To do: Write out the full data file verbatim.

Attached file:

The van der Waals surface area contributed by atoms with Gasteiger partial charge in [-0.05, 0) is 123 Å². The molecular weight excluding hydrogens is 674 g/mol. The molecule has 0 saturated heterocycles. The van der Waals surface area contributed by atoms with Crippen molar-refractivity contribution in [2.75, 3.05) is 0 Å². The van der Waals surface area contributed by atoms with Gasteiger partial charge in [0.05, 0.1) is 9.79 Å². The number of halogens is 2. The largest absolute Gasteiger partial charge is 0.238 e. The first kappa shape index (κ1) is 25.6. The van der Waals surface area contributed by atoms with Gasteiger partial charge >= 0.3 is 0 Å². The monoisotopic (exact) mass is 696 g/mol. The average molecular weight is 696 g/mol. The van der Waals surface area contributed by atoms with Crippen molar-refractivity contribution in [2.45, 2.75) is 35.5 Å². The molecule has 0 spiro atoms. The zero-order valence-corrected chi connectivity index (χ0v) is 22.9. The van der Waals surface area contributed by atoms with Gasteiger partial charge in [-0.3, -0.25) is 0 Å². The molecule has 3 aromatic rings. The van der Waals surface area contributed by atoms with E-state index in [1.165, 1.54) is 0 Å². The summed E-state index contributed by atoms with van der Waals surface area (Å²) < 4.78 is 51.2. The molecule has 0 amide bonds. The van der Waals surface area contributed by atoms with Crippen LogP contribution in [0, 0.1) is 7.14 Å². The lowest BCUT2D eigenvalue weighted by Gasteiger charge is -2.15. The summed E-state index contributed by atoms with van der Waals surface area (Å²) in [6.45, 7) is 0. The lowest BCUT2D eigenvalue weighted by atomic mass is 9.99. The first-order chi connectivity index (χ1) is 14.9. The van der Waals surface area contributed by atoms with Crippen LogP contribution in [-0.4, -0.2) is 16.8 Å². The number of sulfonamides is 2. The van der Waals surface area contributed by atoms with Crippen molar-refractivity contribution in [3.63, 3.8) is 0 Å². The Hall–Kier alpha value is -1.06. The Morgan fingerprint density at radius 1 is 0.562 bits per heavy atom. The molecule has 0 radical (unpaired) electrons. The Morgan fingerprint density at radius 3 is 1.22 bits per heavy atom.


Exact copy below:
The van der Waals surface area contributed by atoms with Gasteiger partial charge in [-0.05, 0) is 123 Å². The molecular weight excluding hydrogens is 674 g/mol. The molecule has 0 saturated heterocycles. The van der Waals surface area contributed by atoms with Crippen molar-refractivity contribution in [2.75, 3.05) is 0 Å². The van der Waals surface area contributed by atoms with Gasteiger partial charge in [0.05, 0.1) is 9.79 Å². The number of halogens is 2. The largest absolute Gasteiger partial charge is 0.238 e. The first kappa shape index (κ1) is 25.6. The van der Waals surface area contributed by atoms with Gasteiger partial charge >= 0.3 is 0 Å². The monoisotopic (exact) mass is 696 g/mol. The average molecular weight is 696 g/mol. The van der Waals surface area contributed by atoms with Crippen molar-refractivity contribution in [2.45, 2.75) is 35.5 Å². The molecule has 0 spiro atoms. The zero-order valence-corrected chi connectivity index (χ0v) is 22.9. The van der Waals surface area contributed by atoms with Gasteiger partial charge in [-0.3, -0.25) is 0 Å². The molecule has 3 aromatic rings. The van der Waals surface area contributed by atoms with E-state index in [1.165, 1.54) is 0 Å². The summed E-state index contributed by atoms with van der Waals surface area (Å²) < 4.78 is 51.2. The molecule has 0 amide bonds. The van der Waals surface area contributed by atoms with Crippen LogP contribution in [0, 0.1) is 7.14 Å². The lowest BCUT2D eigenvalue weighted by Gasteiger charge is -2.15. The summed E-state index contributed by atoms with van der Waals surface area (Å²) in [6.45, 7) is 0. The lowest BCUT2D eigenvalue weighted by atomic mass is 9.99. The first-order chi connectivity index (χ1) is 14.9. The van der Waals surface area contributed by atoms with Crippen LogP contribution in [-0.4, -0.2) is 16.8 Å². The number of sulfonamides is 2. The van der Waals surface area contributed by atoms with Crippen molar-refractivity contribution in [3.63, 3.8) is 0 Å². The Hall–Kier alpha value is -1.06. The Morgan fingerprint density at radius 1 is 0.562 bits per heavy atom. The molecule has 0 radical (unpaired) electrons. The Morgan fingerprint density at radius 3 is 1.22 bits per heavy atom.